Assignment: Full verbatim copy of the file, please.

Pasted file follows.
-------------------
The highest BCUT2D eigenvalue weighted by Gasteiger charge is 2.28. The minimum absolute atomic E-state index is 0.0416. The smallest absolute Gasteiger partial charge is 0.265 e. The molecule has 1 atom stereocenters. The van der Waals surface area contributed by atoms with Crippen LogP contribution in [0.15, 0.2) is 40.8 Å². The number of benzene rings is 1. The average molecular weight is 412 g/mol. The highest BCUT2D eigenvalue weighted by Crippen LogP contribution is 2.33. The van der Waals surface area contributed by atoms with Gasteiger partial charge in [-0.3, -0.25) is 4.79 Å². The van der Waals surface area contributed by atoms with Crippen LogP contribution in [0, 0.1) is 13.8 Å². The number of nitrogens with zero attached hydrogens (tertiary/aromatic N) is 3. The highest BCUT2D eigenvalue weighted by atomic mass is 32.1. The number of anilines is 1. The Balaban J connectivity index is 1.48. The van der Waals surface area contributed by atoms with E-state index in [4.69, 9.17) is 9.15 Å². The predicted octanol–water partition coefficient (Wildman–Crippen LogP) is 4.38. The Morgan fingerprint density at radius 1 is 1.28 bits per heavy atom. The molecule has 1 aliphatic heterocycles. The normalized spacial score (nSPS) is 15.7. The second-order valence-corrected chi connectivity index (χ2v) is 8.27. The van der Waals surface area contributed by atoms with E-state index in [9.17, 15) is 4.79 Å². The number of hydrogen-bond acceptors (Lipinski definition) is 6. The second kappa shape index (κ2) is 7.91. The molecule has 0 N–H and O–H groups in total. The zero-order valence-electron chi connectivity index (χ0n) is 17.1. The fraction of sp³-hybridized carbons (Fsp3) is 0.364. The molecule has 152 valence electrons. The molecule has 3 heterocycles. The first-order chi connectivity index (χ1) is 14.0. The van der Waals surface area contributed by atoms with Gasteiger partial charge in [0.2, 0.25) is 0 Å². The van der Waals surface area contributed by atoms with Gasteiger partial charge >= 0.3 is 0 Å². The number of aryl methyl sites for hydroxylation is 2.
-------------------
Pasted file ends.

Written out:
The highest BCUT2D eigenvalue weighted by Gasteiger charge is 2.28. The minimum absolute atomic E-state index is 0.0416. The smallest absolute Gasteiger partial charge is 0.265 e. The molecule has 1 atom stereocenters. The van der Waals surface area contributed by atoms with Crippen LogP contribution in [0.15, 0.2) is 40.8 Å². The number of benzene rings is 1. The average molecular weight is 412 g/mol. The highest BCUT2D eigenvalue weighted by Crippen LogP contribution is 2.33. The van der Waals surface area contributed by atoms with Gasteiger partial charge in [-0.3, -0.25) is 4.79 Å². The van der Waals surface area contributed by atoms with Crippen LogP contribution in [0, 0.1) is 13.8 Å². The number of nitrogens with zero attached hydrogens (tertiary/aromatic N) is 3. The highest BCUT2D eigenvalue weighted by atomic mass is 32.1. The number of anilines is 1. The Balaban J connectivity index is 1.48. The van der Waals surface area contributed by atoms with E-state index in [4.69, 9.17) is 9.15 Å². The predicted octanol–water partition coefficient (Wildman–Crippen LogP) is 4.38. The Morgan fingerprint density at radius 1 is 1.28 bits per heavy atom. The molecule has 1 aliphatic heterocycles. The normalized spacial score (nSPS) is 15.7. The second-order valence-corrected chi connectivity index (χ2v) is 8.27. The van der Waals surface area contributed by atoms with E-state index in [9.17, 15) is 4.79 Å². The number of hydrogen-bond acceptors (Lipinski definition) is 6. The second kappa shape index (κ2) is 7.91. The molecule has 0 N–H and O–H groups in total. The zero-order valence-electron chi connectivity index (χ0n) is 17.1. The fraction of sp³-hybridized carbons (Fsp3) is 0.364. The molecule has 152 valence electrons. The molecule has 3 heterocycles. The first-order chi connectivity index (χ1) is 14.0. The van der Waals surface area contributed by atoms with Gasteiger partial charge in [0.2, 0.25) is 0 Å². The van der Waals surface area contributed by atoms with Gasteiger partial charge >= 0.3 is 0 Å². The number of aryl methyl sites for hydroxylation is 2.